One of the most common questions people ask me is “which TV antenna should I get?” There are so many on the market, it can get pretty overwhelming. In this article, I’ll discuss my recommended TV antennas.
Before You Buy an Antenna
But before buying an antenna, you need to find out how many channels are available in your area. To do this, enter your zip code (or full address) into the Station Finder:
If you got a lot of green channels, congratulations! You should be able to use a simple non-amplified indoor antenna and get most of those channels, if not more! Check out my recommended indoor antennas below.
If you didn’t get any green channels, and just got yellow or orange ones, you probably need an outdoor antenna (in your roof or attic), possibly with an amplifier. Skip ahead to my recommended outdoor antennas.
If you didn’t get any channels at all, or just got orange ones, you are probably too far away from the transmitter towers to get good reception. Try some of these streaming TV services.
An Even Better Resource
Online antenna guides are great, but it’s impossible for them to be 100% accurate given the variables of location, antenna type, antenna height, local obstructions, local interference, and so on.
You’ll get the most accurate information on what broadcast channels are available in your area using particular antennas from your NEIGHBORS.
So, check with your neighbors! Walk around your home and look for homes and apartments with TV antennas on the roof. Post on Facebook or Nextdoor asking people in your immediate area how many channels they are getting and what kind of antennas they are using.
That will get you the most accurate information on what channels YOU can get!
If you have an old tube-type of TV, you’ll need a converter box in order to use an antenna. Read about my suggested converter boxes here.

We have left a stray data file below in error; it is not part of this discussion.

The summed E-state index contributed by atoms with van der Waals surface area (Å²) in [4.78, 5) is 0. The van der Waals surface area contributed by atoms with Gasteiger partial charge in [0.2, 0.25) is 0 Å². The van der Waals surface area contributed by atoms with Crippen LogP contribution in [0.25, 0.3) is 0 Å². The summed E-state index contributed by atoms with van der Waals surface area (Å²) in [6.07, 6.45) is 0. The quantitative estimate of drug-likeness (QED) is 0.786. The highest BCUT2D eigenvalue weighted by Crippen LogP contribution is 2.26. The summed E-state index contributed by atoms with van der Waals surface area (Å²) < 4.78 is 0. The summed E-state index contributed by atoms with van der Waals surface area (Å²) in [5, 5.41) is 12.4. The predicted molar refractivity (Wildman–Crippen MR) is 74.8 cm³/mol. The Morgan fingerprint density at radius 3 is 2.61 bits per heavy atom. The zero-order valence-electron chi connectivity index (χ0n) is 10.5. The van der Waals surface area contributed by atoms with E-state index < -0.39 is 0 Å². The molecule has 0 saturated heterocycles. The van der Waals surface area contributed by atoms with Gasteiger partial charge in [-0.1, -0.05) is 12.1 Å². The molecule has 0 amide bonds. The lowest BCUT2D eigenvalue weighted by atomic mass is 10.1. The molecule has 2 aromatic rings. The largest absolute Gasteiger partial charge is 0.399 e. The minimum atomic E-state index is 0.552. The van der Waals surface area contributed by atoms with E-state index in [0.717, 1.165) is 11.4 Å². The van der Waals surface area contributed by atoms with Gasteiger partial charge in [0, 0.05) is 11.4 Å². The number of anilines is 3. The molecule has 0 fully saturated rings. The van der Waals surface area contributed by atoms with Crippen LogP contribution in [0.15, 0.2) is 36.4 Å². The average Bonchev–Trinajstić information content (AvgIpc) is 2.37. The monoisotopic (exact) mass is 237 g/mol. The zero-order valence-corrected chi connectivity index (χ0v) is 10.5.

Rooftop Antennas Are Ideal
You will get the most channels and best reception by using an outdoor antenna or attic antenna, simply because these are higher up and have fewer obstructions than indoor antennas have. Skip down below if you are looking for an outdoor antenna.
However, many people can’t set up a rooftop antenna because they live in apartments, are renting, etc. If that is your situation, keep reading.
The Indoor Antenna that I Recommend: The Mohu Leaf
If you have a lot of strong stations in your area and are not able to install an outdoor antenna, I would recommend the Mohu Leaf flat indoor antenna.
The Mohu Leaf is an indoor TV antenna that you can hang on a wall or window, as shown below. It is made in the U.S. and has performance on par with or better than much bulkier metal antennas. You can simply hang it on a wall, and it doesn’t look bad! (See my comparison between the Mohu Leaf and a bulky metal antenna).
Mohu has a variety of Leaf models, but the one I recommend is the Mohu Leaf 30. This is the original non-amplified version:
In my testing, this model hits the sweet spot of price and performance if you can’t use an outdoor antenna.
Disclosure: Some of the links on this page are affiliate links. This means if you click on the link and purchase the item, I will receive an affiliate commission at no extra cost to you. I test or research each product or service before endorsing. This site is not owned by any retailer or manufacturer. I own this site and the opinions expressed here are mine. As an Amazon Associate, I earn from qualifying purchases.
Use Higher-Quality RG6 Cable!
My only beef about the Leaf is that it comes with an under-performing RG59 coax cable. I highly recommend swapping that cable out for a higher-quality RG6 coax cable which will give you more stations and better reception. Many readers have confirmed this, and I’ve seen it firsthand myself. (See this third-party article on why RG6 is so much better than RG59 coax cable). Happily, the cable on the Mohu Leaf antenna is removable so you can attach any cable you want. Here are some RG6 cables that should work well: